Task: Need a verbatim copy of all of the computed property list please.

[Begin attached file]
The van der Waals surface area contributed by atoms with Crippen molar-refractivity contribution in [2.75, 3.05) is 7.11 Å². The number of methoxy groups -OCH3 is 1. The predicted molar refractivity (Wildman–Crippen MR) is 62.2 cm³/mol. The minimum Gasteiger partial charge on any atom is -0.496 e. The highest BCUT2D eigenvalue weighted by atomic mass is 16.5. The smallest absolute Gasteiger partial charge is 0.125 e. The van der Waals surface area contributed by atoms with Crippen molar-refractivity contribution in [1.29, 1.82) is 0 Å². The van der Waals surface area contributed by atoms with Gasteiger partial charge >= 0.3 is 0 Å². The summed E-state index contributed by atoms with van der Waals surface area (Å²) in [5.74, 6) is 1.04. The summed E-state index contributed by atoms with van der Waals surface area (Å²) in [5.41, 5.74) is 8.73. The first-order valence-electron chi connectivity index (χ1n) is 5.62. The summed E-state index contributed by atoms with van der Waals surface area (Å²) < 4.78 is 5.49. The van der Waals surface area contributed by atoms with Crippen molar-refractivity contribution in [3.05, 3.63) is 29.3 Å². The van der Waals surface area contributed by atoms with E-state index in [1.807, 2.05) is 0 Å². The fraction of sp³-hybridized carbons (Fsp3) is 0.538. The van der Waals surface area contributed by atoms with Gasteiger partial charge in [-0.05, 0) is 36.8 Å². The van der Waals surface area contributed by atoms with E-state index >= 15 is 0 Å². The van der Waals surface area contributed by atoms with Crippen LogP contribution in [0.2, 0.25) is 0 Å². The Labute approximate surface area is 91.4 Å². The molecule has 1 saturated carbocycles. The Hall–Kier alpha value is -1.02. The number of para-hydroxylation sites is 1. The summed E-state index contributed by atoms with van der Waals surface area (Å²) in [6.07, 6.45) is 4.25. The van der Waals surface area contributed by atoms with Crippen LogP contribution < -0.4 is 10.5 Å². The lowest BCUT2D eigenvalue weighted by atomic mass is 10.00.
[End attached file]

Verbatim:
The van der Waals surface area contributed by atoms with Crippen molar-refractivity contribution in [2.75, 3.05) is 7.11 Å². The number of methoxy groups -OCH3 is 1. The predicted molar refractivity (Wildman–Crippen MR) is 62.2 cm³/mol. The minimum Gasteiger partial charge on any atom is -0.496 e. The highest BCUT2D eigenvalue weighted by atomic mass is 16.5. The smallest absolute Gasteiger partial charge is 0.125 e. The van der Waals surface area contributed by atoms with Crippen molar-refractivity contribution in [1.29, 1.82) is 0 Å². The van der Waals surface area contributed by atoms with Gasteiger partial charge >= 0.3 is 0 Å². The summed E-state index contributed by atoms with van der Waals surface area (Å²) in [5.74, 6) is 1.04. The summed E-state index contributed by atoms with van der Waals surface area (Å²) in [5.41, 5.74) is 8.73. The first-order valence-electron chi connectivity index (χ1n) is 5.62. The summed E-state index contributed by atoms with van der Waals surface area (Å²) < 4.78 is 5.49. The van der Waals surface area contributed by atoms with Crippen molar-refractivity contribution in [3.05, 3.63) is 29.3 Å². The van der Waals surface area contributed by atoms with E-state index in [1.807, 2.05) is 0 Å². The fraction of sp³-hybridized carbons (Fsp3) is 0.538. The van der Waals surface area contributed by atoms with Gasteiger partial charge in [-0.05, 0) is 36.8 Å². The van der Waals surface area contributed by atoms with E-state index >= 15 is 0 Å². The van der Waals surface area contributed by atoms with Crippen LogP contribution in [0.2, 0.25) is 0 Å². The Labute approximate surface area is 91.4 Å². The molecule has 1 saturated carbocycles. The Hall–Kier alpha value is -1.02. The number of para-hydroxylation sites is 1. The summed E-state index contributed by atoms with van der Waals surface area (Å²) in [6.07, 6.45) is 4.25. The van der Waals surface area contributed by atoms with Crippen LogP contribution < -0.4 is 10.5 Å². The lowest BCUT2D eigenvalue weighted by atomic mass is 10.00.